March 3, 2012
Hubble Findings Cast Doubt On Dark Matter Theories
The discovery of a dark matter mass left behind after what is being called a wreck between massive clusters of galaxies has experts questioning current theories regarding the invisible substance believed to make up more than 80% of the universe.
According to a Friday press release from NASA, currently scientists theorize that galaxies should be anchored to dark matter, even in the event of a collision. However, astronomers using information gathered from the Hubble Telescope have discovered a "dark core" of the substance that contained fewer galaxies than it would have if the dark matter and the galaxies had stuck together, leading them to believe that most of the galaxies had become separated.
The observations originate from a merging galaxy cluster known as Abell 520, which NASA says is located 2.4 billion light years away. While dark matter cannot be seen, the scientists were able to detect it because of an effect known as gravitational lensing -- in other words, the substance can bend and distort light from galaxies not unlike a magnifying glass, allowing astronomers to infer that it is present. Their observations in this case revealed that there far fewer galaxies present in the Abell 520 cluster than there should have been.
The findings have been published online in The Astrophysical Journal.
The phenomenon had originally been spotted five years ago, in 2007, but were dismissed as unreal due to poor data, NASA said. According to a separate San Francisco State University (SFSU) press release, SFSU researcher Andisheh Mahdavi and his colleagues were the ones who made those observations, in part using ground-based telescopes which were only able to detect a few of the galaxies behind the cluster and which may have had their results distorted by Earth's atmosphere, the university said.
The researchers declared that they needed additional observations originating from the Hubble Telescope in order to confirm Mahdavi's findings, which the researcher called "a result that basically everyone wished would go away." It has not, however, and these new findings all but confirm that "without a doubt that there is a dark matter concentration in that piece of the sky," he added in the SFSU press release.
Dark matter, which is believed to be sort of a gravitational "glue" that keeps galaxies held together, was first detected approximately 80 years ago, according to a report published on HubbleSite Friday. Little is known about the material, although scientists know that it is not comprised of the same type of material found in other celestial objects and that it seems to have an almost supernatural gravitational influence on regular matter.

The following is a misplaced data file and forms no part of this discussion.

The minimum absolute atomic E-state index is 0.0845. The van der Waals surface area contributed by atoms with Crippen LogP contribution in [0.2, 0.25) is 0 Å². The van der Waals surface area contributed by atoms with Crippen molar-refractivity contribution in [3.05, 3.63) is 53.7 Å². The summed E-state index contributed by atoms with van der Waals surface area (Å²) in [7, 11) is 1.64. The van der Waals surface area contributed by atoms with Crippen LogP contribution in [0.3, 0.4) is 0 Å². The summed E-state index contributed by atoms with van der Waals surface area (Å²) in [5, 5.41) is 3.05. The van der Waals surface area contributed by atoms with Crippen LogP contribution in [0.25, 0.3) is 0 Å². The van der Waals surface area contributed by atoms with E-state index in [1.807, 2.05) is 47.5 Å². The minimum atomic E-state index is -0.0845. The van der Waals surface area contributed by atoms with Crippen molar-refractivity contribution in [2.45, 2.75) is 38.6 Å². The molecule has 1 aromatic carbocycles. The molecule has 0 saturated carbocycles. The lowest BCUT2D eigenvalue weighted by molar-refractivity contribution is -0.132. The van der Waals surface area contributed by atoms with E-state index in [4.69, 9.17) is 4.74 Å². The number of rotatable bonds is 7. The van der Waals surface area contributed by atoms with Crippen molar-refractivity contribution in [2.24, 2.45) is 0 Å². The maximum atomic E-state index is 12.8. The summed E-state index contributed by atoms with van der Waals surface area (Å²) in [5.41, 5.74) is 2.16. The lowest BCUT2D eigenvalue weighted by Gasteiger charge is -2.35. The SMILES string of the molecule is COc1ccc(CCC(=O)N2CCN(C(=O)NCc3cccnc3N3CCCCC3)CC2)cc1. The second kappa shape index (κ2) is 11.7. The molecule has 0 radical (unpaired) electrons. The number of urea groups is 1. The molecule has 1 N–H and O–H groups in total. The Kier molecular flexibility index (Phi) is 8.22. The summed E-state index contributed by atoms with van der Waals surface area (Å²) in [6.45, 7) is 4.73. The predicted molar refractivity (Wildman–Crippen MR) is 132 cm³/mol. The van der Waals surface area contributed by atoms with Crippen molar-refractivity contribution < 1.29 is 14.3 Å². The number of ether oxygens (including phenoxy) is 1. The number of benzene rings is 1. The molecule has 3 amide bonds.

Studies of Abel 520 seem to cast what little they have learned and theorized about dark matter in doubt, however.
"The original observations found that the system's core was rich in dark matter and hot gas but contained no luminous galaxies, which normally would be seen in the same location as the dark matter," the HubbleSite report said. "NASA's Chandra X-ray Observatory detected the hot gas. Astronomers used the Canada-France-Hawaii and Subaru telescopes atop Mauna Kea to infer the location of dark matter by measuring how the mysterious substance bends light from more distant background galaxies, an effect called gravitational lensing."
"The astronomers then turned Hubble's Wide Field Planetary Camera 2 to help bail them out of this cosmic conundrum. Instead, to their chagrin, the Hubble observations helped confirm the earlier findings," it added.
Dr. Arif Babul, senior theorist on the study and an astrophysicist with the University of Victoria, called the observations "humbling," explaining that "in spite of all the leaps and bounds in our understanding, every now and then, we are stopped cold."
Image Credit: NASA, ESA, CFHT, CXO, M.J. Jee (University of California, Davis), and A. Mahdavi (San Francisco State University)
On the Net:
- Hubble Space Telescope
- University of California in Davis
- San Francisco State University
- The Astrophysical Journal
- University of Victoria